1. Elizabeth, I am aware of Benford’s ‘Law’, but had never imagined its relevance to taxation. I’ll read the paper to see what I think. My interest is tax transparency (among other things.) The comment that “Arguably, total income is a meaningless starting point” concerns me, but perhaps it is right. My sense of it is that “total income” may not be a useful starting point in individual cases (a taxpayer may have realised a large capital loss, or incurred a singular deductible expense) but across the whole 10.8 million individual taxpayers it remains a key benchmark, as the gap between it and the number for taxable income is for me at least a key indicator of who is pulling their weight and who is not. Arguably, sole traders with significant expenses – a modern tradie perhaps – may have a high total income but a much lower taxable income. Are you aware of any data that examines this issue? Joe Roach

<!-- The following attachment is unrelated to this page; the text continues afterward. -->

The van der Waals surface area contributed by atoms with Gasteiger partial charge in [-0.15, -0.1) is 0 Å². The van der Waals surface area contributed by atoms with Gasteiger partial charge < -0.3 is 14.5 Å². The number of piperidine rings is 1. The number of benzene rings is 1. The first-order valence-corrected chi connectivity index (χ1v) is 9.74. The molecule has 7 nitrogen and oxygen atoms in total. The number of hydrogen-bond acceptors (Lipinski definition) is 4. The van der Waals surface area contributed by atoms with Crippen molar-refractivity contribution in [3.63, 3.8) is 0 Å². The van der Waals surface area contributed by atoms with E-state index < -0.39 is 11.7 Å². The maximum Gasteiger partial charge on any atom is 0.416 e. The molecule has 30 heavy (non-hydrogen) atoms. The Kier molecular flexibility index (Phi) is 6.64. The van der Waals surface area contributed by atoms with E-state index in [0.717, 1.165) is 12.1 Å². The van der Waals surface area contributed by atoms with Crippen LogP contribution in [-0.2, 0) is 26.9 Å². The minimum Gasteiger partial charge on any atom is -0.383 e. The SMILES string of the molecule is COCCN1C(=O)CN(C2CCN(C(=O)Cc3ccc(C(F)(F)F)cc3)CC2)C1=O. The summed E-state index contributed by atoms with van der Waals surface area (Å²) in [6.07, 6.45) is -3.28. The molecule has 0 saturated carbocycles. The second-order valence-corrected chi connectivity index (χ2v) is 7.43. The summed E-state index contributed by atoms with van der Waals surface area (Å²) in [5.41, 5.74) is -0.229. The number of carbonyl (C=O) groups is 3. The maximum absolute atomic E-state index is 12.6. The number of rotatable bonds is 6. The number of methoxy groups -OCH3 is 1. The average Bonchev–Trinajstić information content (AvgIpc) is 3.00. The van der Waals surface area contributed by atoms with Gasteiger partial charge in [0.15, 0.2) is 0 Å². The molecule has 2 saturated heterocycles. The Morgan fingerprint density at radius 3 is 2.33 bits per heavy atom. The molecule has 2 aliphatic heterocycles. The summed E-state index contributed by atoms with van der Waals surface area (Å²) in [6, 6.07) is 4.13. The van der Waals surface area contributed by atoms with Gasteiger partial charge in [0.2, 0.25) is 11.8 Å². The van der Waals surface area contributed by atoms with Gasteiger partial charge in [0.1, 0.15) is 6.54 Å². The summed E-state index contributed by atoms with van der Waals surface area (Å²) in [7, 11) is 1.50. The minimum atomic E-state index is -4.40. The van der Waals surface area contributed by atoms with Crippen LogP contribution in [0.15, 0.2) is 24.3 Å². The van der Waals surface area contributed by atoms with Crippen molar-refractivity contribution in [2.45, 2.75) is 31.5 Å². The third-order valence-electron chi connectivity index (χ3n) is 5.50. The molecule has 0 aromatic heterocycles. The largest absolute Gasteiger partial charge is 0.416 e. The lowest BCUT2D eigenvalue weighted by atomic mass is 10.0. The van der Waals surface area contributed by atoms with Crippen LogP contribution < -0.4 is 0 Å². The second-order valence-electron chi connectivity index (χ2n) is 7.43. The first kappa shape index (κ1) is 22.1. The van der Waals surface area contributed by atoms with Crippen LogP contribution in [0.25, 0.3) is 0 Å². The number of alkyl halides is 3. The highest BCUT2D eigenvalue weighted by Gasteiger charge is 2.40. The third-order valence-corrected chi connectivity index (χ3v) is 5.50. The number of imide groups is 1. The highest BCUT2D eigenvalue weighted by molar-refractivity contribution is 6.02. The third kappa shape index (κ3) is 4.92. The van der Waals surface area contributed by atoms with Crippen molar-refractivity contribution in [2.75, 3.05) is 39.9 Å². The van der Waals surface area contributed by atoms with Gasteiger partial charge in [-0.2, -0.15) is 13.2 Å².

• Thanks for the comments Joe! You will see some discussion of total income as the starting point in the full article. I hope you enjoy it. This was a particular aspect raised by the submitters to the original proposal, which these findings somewhat agree with. You make a relevant point though; from an aggregate viewpoint we can garner useful insights. Keep in mind too that the source of Total Income is item 6 of the tax return, which created some concern. I also think that, in relation to an obligation to tax, the relevant expenditure that occurs between total income and taxable income cannot be ignored. It is important to consider the context to which this data is then broadcast and the limited scope of this regime. There is a meaningful gap in what is being provided. What is intriguing is what is not being captured by this reporting regime. As to comparing to individuals, we need to be mindful of the different compliance setting. The companies captured by the regime are generally producing general purpose financial statements according to accounting concepts, whilst complying with the tax legislation in the determination of their tax obligations. As such, there is an added layer of complexity to transcend to fill the gap, and be transparent, between what we see as notable businesses (economic group) and this tax reporting regime (tax consolidated group/tax entity). Cheers, Lizzie.